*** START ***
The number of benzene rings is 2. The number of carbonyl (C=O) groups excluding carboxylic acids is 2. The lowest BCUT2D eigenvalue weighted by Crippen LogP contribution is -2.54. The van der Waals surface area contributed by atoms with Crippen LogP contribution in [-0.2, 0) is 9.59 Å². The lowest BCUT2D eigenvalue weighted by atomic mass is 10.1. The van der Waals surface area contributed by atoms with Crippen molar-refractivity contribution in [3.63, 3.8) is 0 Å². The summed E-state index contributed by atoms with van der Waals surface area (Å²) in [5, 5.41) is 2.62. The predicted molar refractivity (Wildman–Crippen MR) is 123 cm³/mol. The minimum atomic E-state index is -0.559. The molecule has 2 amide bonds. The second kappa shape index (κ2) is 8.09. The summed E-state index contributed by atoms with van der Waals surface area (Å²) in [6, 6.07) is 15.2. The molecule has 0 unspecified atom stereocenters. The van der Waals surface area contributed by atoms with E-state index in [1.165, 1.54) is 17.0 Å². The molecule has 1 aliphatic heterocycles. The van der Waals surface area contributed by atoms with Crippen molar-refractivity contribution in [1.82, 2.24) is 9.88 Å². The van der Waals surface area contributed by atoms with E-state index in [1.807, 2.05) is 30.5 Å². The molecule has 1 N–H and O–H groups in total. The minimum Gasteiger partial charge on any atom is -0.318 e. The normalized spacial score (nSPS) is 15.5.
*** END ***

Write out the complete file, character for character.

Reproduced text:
The number of benzene rings is 2. The number of carbonyl (C=O) groups excluding carboxylic acids is 2. The lowest BCUT2D eigenvalue weighted by Crippen LogP contribution is -2.54. The van der Waals surface area contributed by atoms with Crippen LogP contribution in [-0.2, 0) is 9.59 Å². The lowest BCUT2D eigenvalue weighted by atomic mass is 10.1. The van der Waals surface area contributed by atoms with Crippen molar-refractivity contribution in [3.63, 3.8) is 0 Å². The summed E-state index contributed by atoms with van der Waals surface area (Å²) in [5, 5.41) is 2.62. The predicted molar refractivity (Wildman–Crippen MR) is 123 cm³/mol. The minimum atomic E-state index is -0.559. The molecule has 2 amide bonds. The second kappa shape index (κ2) is 8.09. The summed E-state index contributed by atoms with van der Waals surface area (Å²) in [6, 6.07) is 15.2. The molecule has 0 unspecified atom stereocenters. The van der Waals surface area contributed by atoms with E-state index in [1.165, 1.54) is 17.0 Å². The molecule has 1 aliphatic heterocycles. The van der Waals surface area contributed by atoms with Crippen molar-refractivity contribution in [1.82, 2.24) is 9.88 Å². The van der Waals surface area contributed by atoms with E-state index in [1.807, 2.05) is 30.5 Å². The molecule has 1 N–H and O–H groups in total. The minimum Gasteiger partial charge on any atom is -0.318 e. The normalized spacial score (nSPS) is 15.5.